16 July 2019

INSIDE THE INDUSTRY: Uncharted waters in shipping – Changing business models and new regulations

“The only constant in life is change,” so the well-known saying goes. This oft-repeated phrase certainly holds true for the maritime and logistics industry. Over the last decade, the industry has undergone rapid change, and today, the main question for us all is: What’s next?

 

For many years, container lines have formed alliances and consolidated through mergers. Over the last couple of years, however, they have not only reorganised these alliances on a larger scale than ever before, but have also consolidated in a whirlwind of deals. According to the International Transport Forum (ITF), three of the world's biggest ocean alliances represented some 80 per cent of global container capacity in 2018. The concentrated market affects industry players around the world: it’s a barrier for new entrants to the market, leads to insights in competitors’ cost structures and to a huge bargaining power towards terminal operators.

 

 

 

 

 

 

 

 

Furthermore, by reducing costs, these alliances have already allowed carriers to acquire and operate bigger and bigger vessels – some with a capacity over 21,000 TEU. But this is only the beginning. Feasibility studies for designing and operating gigantic ships with a capacity of up to 25,000 TEU are currently being conducted. As ships continue to grow in size, terminal infrastructure requirements become greater, putting ports at risk of losing business if upgrades are not put in place.

 

 

 

 

 

 

 

However, having the right infrastructure at hand is only part of what puts gateways in a preferable position to attract alliances. Megaships bring in and take out more cargo in one go, and as a result, connecting intermodal networks must be equipped to handle large capacities in order to avoid costly bottlenecks in the supply chain.

As a result, some shipping lines are currently moving vertically into other areas of the supply chain – which potentially leaves shippers with less choices and even more concentration of power, and thus reduced possibilities for risk management.

 

 

The potential impact of IMO regulations

In addition to challenges from the private sector, the maritime and logistics industry also faces new hurdles from the governmental sector. In 2020, the new IMO low-sulphur fuel regulations will become effective, and latest Drewry research estimates this will raise the industry’s fuel bill by USD 15 billion. That figure is likely to slide back in later years as the availability of low-sulphur fuel increases, but Drewry suggests carriers will have no choice but to seek redress from the market in year one.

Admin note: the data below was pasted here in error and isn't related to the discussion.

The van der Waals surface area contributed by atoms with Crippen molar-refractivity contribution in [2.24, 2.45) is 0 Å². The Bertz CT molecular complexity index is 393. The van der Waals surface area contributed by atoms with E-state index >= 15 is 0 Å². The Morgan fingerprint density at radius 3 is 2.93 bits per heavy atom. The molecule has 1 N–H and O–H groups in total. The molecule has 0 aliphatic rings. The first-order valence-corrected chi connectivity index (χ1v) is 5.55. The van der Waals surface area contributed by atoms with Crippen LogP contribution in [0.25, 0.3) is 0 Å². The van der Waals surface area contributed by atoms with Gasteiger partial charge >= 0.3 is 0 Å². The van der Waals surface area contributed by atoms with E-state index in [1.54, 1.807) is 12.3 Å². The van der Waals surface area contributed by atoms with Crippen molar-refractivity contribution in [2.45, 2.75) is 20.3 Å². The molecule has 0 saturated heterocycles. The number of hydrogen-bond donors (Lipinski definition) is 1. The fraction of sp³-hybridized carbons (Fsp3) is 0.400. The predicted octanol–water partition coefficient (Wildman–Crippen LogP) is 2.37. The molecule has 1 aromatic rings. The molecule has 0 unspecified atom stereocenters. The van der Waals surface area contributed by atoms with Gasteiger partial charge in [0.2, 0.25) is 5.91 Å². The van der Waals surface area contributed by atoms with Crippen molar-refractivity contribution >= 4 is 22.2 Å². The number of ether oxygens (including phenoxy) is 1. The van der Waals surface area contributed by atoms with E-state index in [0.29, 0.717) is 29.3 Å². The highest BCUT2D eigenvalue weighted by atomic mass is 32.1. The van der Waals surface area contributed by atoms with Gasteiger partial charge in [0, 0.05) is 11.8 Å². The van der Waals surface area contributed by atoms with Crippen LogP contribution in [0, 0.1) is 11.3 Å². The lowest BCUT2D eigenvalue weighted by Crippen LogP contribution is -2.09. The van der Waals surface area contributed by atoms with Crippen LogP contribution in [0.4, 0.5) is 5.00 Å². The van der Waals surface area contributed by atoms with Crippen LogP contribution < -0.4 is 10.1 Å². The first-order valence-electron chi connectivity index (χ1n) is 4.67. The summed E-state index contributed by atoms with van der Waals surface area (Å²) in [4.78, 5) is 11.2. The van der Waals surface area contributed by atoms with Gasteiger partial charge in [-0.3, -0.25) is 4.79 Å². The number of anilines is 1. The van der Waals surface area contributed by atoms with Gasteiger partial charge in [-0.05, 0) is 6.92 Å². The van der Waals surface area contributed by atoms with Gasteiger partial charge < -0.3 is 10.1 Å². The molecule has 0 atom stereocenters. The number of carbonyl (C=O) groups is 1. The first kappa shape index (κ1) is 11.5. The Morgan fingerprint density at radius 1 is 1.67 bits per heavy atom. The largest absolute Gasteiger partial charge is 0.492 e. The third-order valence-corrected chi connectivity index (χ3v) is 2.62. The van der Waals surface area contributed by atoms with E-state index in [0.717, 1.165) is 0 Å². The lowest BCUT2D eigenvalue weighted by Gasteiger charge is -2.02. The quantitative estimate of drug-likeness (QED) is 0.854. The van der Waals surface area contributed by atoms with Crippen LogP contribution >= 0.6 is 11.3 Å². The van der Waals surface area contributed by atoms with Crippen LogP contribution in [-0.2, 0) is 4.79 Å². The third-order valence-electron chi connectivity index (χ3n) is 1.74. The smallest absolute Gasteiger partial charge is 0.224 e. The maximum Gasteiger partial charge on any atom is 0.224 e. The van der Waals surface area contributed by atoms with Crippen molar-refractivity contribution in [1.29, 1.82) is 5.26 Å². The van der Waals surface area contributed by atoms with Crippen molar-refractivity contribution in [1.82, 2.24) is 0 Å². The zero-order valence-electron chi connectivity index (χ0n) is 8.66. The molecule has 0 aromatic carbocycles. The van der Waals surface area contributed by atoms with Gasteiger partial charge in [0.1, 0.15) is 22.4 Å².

For many final destinations in Central Europe, such as France, Italy, Switzerland or Southern Germany, Mediterranean ports in combination with efficient intermodal connections can save carriers nautical miles and thus bunker consumption. Routing cargo via gateways like La Spezia cuts costs and helps to offset the effects of increasing fuel prices in the future. For instance, a shipment from Singapore to La Spezia saves almost 1,900 nautical miles – which corresponds to 22,8% – compared to the route Singapore to Rotterdam.

 

The bottom line

To address the current changes facing the industry, Contship Italia Group has been adapting its business strategy to focus on its key activities: delivering carrier-independent and integrated port-to-door activities through its facilities in the Mediterranean Sea in combination with its intermodal solutions. Especially the Southern Gateway Alternative offered by the port of La Spezia (for deep sea trades) and Ravenna (for east Mediterranean trades) in connection with Rail Hub Milano caters to changing market demands. As part of this shift the Group recently sold the Medcenter Container Terminal in Gioia Tauro, which it is proud to have built and developed over the past 25 years. At present, the Group tackles another challenge regarding Cagliari International Container Terminal. This issue is a consequence of its former main client’s decision to opt for a different hub for its Mediterranean transhipment operations.

Keeping in mind its commitment to remaining on the forefront of the industry, Contship is investing in new opportunities and infrastructure. Contship, together with Eurogate, recently acquired additional shares in the Tanger Med 2 operation, at the Port of Tangier in Morocco, which offers excellent transhipment options for tomorrow’s megaships and caters to a growing economy in North Africa. The terminal, which has a nominal capacity of 1.5 million TEU, is expected to be commissioned by mid-2020.  

Meanwhile, at La Spezia Container Terminal (LSCT) in Italy, Contship has introduced the world’s first algorithm to optimise the performance of the terminal’s wireless network (read more here), which increases productivity and reduces operational downtime. In addition, the Group has started to invest EUR 200 million to increase the terminal’s throughput capacity to 2 million TEU and grow its modal share of rail to 50% of the overall cargo volume.

Changing business models and new regulations pose many challenges, but as the shipping and logistics industry continues to grow and change, Contship is committed to finding new solutions to move the future forward.

 

 

 

This article is part of CS WINdow, Contship Italia Group's quarterly newsletter, featuring insights on the global supply chain, with a focus on European intermodal logistics. You can subscribe to learn more:

 

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